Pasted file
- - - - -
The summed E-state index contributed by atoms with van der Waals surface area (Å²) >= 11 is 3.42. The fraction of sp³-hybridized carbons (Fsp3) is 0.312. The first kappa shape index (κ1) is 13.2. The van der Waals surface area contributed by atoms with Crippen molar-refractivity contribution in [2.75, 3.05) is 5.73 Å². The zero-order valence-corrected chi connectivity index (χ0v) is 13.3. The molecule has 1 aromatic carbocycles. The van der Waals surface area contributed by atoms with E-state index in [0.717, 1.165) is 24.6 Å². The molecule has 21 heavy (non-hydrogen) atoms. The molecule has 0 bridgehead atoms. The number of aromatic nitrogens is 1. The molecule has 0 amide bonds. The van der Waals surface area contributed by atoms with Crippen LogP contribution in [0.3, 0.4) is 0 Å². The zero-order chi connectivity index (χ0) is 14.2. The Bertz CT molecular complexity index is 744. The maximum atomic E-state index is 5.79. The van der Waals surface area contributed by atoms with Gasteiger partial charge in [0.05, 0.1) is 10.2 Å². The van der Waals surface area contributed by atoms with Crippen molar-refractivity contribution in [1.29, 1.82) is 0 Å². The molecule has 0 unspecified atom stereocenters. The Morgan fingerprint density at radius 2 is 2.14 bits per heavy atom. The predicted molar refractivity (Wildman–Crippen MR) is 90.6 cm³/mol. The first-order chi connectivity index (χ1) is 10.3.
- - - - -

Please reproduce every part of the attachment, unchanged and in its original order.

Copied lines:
The summed E-state index contributed by atoms with van der Waals surface area (Å²) >= 11 is 3.42. The fraction of sp³-hybridized carbons (Fsp3) is 0.312. The first kappa shape index (κ1) is 13.2. The van der Waals surface area contributed by atoms with Crippen molar-refractivity contribution in [2.75, 3.05) is 5.73 Å². The zero-order valence-corrected chi connectivity index (χ0v) is 13.3. The molecule has 1 aromatic carbocycles. The van der Waals surface area contributed by atoms with E-state index in [0.717, 1.165) is 24.6 Å². The molecule has 21 heavy (non-hydrogen) atoms. The molecule has 0 bridgehead atoms. The number of aromatic nitrogens is 1. The molecule has 0 amide bonds. The van der Waals surface area contributed by atoms with Crippen LogP contribution in [0.3, 0.4) is 0 Å². The zero-order chi connectivity index (χ0) is 14.2. The Bertz CT molecular complexity index is 744. The maximum atomic E-state index is 5.79. The van der Waals surface area contributed by atoms with Gasteiger partial charge in [0.05, 0.1) is 10.2 Å². The van der Waals surface area contributed by atoms with Crippen molar-refractivity contribution in [1.29, 1.82) is 0 Å². The molecule has 0 unspecified atom stereocenters. The Morgan fingerprint density at radius 2 is 2.14 bits per heavy atom. The predicted molar refractivity (Wildman–Crippen MR) is 90.6 cm³/mol. The first-order chi connectivity index (χ1) is 10.3.